Raul Barrenech | November 27, 2013 |0 Comments
In the cool, breezy highlands an hour and a half’s drive inland from Rio de Janeiro, in the town of Itaipava, this house by Miguel Pinto Guimarães is meant to be invisible—at least as one approaches the bucolic hillside site. He built the house to disappear beneath a grass-covered roof that leads the eye downhill, across a river valley to the opposite slope of the 86-acre site. “When you arrive by car, you can’t see anything but the grass,” he says. Not until the driveway winds down does the drama begin to reveal itself.
Pinto Guimarães isn’t your typical architect. He got an internship at Bernardes + Jacobsen Architecture, the Rio firm co-founded by his lifelong friend Thiago Bernardes’s father, Claudio, when the two boys were just 18. Neither had even enrolled in architecture school yet. When they did, Pinto Guimarães hired his professors as consultants and engineers on projects. Later, while most peers were trying to get their first professional break by winning design competitions, he was already busy constructing houses and renovating apartments. Only now, having worked for more than half his life and built up Miguel Pinto Guimarães Associated Architects into a firm of 25 employees, does he find the time, after hours, to enter competitions. By his own estimation, he has completed more than 500 projects of varying size and scope. And he’s not yet 40.
It’s typical for Rio families to spend weekends in and around Itaipava, but this house, being by Pinto Guimarães, challenges the local understanding of a getaway in the mountains. “Most Brazilians think of a Swiss chalet,” he explains. So he assured his clients, “You can still have cozy and rustic in a contemporary language.” That vocabulary is first evident in the massive planted roof that sweeps back, beyond the house, to create a sheltered parking area along the way. It’s from this carport that you enter the house, via the upper level where the six bedrooms and bathrooms are—everything about the 8,200-square-foot interior is unusual, too. Right beyond the revolving front door, a floating staircase takes you down to the public areas.
Pinto Guimarães did include a wide veranda, a common feature of Brazilian houses, but he made sure that his would be column-free to give the living and dining areas and the den an unobstructed view toward the valley. He accomplished this by cantilevering the house’s upper level 17 feet beyond the lower one with the help of a Vierendeel truss system combined with diagonal members. Sheltered by the overhang, the shady wood-lined veranda spills out onto the manicured lawn, and layered plantings of wild grasses flow down the hillside. Meanwhile, the looming facade’s repetitive structural elements recall the iconic bridge building designed for the Art Center College of Design campus in Pasadena, California, by Craig Ellwood Associates. (Of Case Study House fame.)
The robust steel frame also allowed Pinto Guimarães to carve out a giant double-height space interrupted by nothing but a bridge connecting the bedroom suites upstairs. At the front of this open volume is the living area. At the back, against the hillside, the ceiling becomes glass above an atrium intended for art display. Pinto Guimarães commissioned Ernesto Neto, known for site-specific organic works incorporating suspended sacks filled with ground spices, to create an installation for the atrium. This time, Neto used multi-colored netting and plastic beach balls. Visitors are encouraged to climb into the work to experience it. One netting-wrapped ball sits on the floor—perhaps a stepping stone to climb higher, perhaps a makeshift ottoman to roll into the living area.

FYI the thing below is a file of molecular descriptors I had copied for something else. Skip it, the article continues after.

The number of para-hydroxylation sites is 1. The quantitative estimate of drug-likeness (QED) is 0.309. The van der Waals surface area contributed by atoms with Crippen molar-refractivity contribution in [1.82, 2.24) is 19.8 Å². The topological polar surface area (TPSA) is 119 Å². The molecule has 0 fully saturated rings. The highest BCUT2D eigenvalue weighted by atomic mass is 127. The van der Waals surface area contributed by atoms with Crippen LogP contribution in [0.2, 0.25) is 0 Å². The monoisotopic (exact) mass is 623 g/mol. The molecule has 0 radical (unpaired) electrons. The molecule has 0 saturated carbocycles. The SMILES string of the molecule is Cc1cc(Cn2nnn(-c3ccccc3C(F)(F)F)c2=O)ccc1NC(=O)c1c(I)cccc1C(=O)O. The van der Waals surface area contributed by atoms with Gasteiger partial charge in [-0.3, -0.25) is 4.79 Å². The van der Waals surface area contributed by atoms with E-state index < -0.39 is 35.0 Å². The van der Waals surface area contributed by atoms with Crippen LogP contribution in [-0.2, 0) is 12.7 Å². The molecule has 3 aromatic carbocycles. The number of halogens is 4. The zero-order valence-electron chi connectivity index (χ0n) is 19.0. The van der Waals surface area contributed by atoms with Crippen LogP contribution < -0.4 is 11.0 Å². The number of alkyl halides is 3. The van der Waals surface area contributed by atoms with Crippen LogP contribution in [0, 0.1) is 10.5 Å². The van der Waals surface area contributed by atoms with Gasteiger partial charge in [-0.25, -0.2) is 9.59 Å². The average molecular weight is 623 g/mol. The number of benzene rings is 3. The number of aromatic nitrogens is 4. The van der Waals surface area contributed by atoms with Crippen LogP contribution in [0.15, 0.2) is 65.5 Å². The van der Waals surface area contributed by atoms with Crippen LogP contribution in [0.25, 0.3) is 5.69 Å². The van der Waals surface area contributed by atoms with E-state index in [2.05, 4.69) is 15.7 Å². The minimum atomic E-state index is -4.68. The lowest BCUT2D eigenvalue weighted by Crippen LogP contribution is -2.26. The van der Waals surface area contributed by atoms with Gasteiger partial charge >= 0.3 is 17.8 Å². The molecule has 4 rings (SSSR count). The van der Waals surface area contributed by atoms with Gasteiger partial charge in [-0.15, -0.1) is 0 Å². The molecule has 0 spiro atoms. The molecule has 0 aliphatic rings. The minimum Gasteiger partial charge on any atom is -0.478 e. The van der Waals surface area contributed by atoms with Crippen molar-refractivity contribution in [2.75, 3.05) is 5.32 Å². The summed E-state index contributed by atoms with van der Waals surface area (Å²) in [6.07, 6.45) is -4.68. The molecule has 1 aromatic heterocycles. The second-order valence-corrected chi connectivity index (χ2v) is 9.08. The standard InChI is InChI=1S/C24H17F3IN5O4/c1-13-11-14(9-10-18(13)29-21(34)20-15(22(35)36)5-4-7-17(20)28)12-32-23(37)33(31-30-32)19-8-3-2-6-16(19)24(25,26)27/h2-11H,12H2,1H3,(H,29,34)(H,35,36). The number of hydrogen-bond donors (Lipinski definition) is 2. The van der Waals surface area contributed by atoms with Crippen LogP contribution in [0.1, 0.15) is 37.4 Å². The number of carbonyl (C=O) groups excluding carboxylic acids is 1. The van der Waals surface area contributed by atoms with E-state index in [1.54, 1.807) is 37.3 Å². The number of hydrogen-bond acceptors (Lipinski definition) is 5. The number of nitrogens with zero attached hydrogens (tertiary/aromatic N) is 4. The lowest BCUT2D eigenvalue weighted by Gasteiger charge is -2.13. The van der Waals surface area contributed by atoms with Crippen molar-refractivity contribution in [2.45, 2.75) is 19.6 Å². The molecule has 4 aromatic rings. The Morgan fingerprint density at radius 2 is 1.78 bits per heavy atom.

Comparatively straightforward, the rest of the interior emphasizes clean renditions of natural materials. “Sometimes it’s hard to sell clients on a simple design,” Pinto Guimarães suggests. “People prefer a lot of ideas—they think they are paying for more. Our job is to give them simplicity.” Walls are exposed concrete with horizontal striations revealing the formwork. Fireplace surrounds are pale gray marble with very little veining. Floors and ceilings are salvaged tropical hardwood. “Natural materials age well, with dignity,” he adds. “As they get old, they evidence the acceptance of architecture by nature.”
Furnishings are a who’s who of modern and contemporary Brazilian design. The living area boasts wooden tables by Maria Candida Machado and Zanini de Zanine along with Sergio Rodrigues’s tufted leather-covered sofa and chairs. Etel Carmona designed the dining table and chairs. Carlos Motta lounge chairs hulk at one end of the veranda. And Hugo França, known for massive furniture carved from the trunks of indigenous trees, created the rough-hewn bench that sits on the lawn. Pinto Guimarães’s selection of Brazilian design underscores his multilayered embrace of the house’s cultural and physical contexts. As he puts it, “The site told us exactly what this house should be.” It couldn’t exist anywhere else.
Adriana Moura; Leticia Correa: Miguel Pinto Guimarães Associated Architects. Arteiro: Landscaping Consultant. Studio Iluz: Lighting Consultant. Alo Eletroacustica: Audiovisual Consultant. Abilitá Projetos: Structural Engineer. Ferarte: Woodwork. Portico Metal: Metalwork. Vidraçaria Corrêas: Glasswork. P.H. Aquinas: General Contractor.